So were Apple aware of this design shortcoming by launch time ? I believe so, and here's why. Two unusual things have happened during the lead up to the iPhone launch that on their own made no sense, but if you are a conspiracy theorist, they fit right in.
One is that Apple for the first time announced a rubber case for the iPhone - previously they have relied on 3rd party manufacturers for those, so this is the first time they have made one of their own, and a few commentators were scratching their head over that one.
If I was a conspiracy theorist I would say that Apple realised the mistake in their design too late, and decided to issue the "bumper" cases in an attempt to hide the problem. Funny how the bumper case covers only the metal frame - which should be the strongest part of the phone... I bet Apple store employees have been told to give the hard sell on the bumper cases to "protect" the phone, so that as few people are using the phone without a case as possible.
The other thing is that the field test app has gone missing in OS 4.0 - something I commented on a few days ago as being strange, and I couldn't think of any reason why they would remove it. Well, if you're a conspiracy theorist, I would say that they removed it so that accurate signal strength comparisons between 3GS and iPhone 4 are impossible.
Bars is not an accurate reading, and any signal stronger than -100dBm will show as 5 bars, so it's only if your signal is weak would you notice the bars changing when held as the first video at the top shows. If field test was present a much more accurate numeric comparison with the 3GS would be possible in dBm.
So where does this leave us ? It seems to me that Apple has made a significant design blunder here, (form over function) and their propensity towards secrecy has prevented them properly testing the phone out in the wild, (without a case) and realising the extent of this problem.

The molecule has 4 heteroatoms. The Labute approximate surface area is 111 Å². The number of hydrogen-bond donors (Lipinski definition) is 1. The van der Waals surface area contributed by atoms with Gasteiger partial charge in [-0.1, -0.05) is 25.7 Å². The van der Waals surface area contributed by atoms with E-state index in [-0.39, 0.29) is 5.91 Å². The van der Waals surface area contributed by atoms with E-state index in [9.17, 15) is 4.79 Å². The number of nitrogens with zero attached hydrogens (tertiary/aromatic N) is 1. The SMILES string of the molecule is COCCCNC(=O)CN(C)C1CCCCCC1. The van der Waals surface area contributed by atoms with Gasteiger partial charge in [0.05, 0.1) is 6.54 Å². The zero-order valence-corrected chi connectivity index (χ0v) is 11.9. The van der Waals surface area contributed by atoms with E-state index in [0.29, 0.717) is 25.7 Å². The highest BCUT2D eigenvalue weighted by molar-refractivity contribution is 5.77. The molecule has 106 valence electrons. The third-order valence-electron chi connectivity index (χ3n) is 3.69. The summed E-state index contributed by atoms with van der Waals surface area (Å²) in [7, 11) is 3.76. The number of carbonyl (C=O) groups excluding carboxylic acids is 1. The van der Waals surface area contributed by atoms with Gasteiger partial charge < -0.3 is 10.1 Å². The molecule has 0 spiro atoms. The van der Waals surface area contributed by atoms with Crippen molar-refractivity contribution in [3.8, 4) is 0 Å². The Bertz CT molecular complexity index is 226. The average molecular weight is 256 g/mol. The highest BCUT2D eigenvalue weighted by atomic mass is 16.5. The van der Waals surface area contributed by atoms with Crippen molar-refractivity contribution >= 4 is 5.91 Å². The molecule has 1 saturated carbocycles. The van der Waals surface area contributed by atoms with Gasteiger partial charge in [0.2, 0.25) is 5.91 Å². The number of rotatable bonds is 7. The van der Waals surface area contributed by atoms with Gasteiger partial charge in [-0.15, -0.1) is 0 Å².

Can they do anything about it without a major redesign ? Sort of...they could coat the metal frame with a hard clear-coat like coating which would be thin and invisible, but provide insulation and would dramatically reduce the effects of touching the strip. (It would alter the feel of the surface though...) It wouldn't be as good as a rubber case though, due to the thinness of such a layer.
Is there anything you as an iPhone 4 owner can do about it ? Yep, buy Apple's bumper case and use it. (Or any other case that hides the metal frame) With a rubber case insulating the metal frame from your fingers the signal loss from holding it shouldn't be significantly worse than a 3GS.
I'd be interested to hear from those getting their iPhone 4's how you are finding reception in weak signal areas compared to your 3G/3GS and whether holding it in your hand or to your head makes more difference to the signal strength than the 3GS...(with and without a rubber case)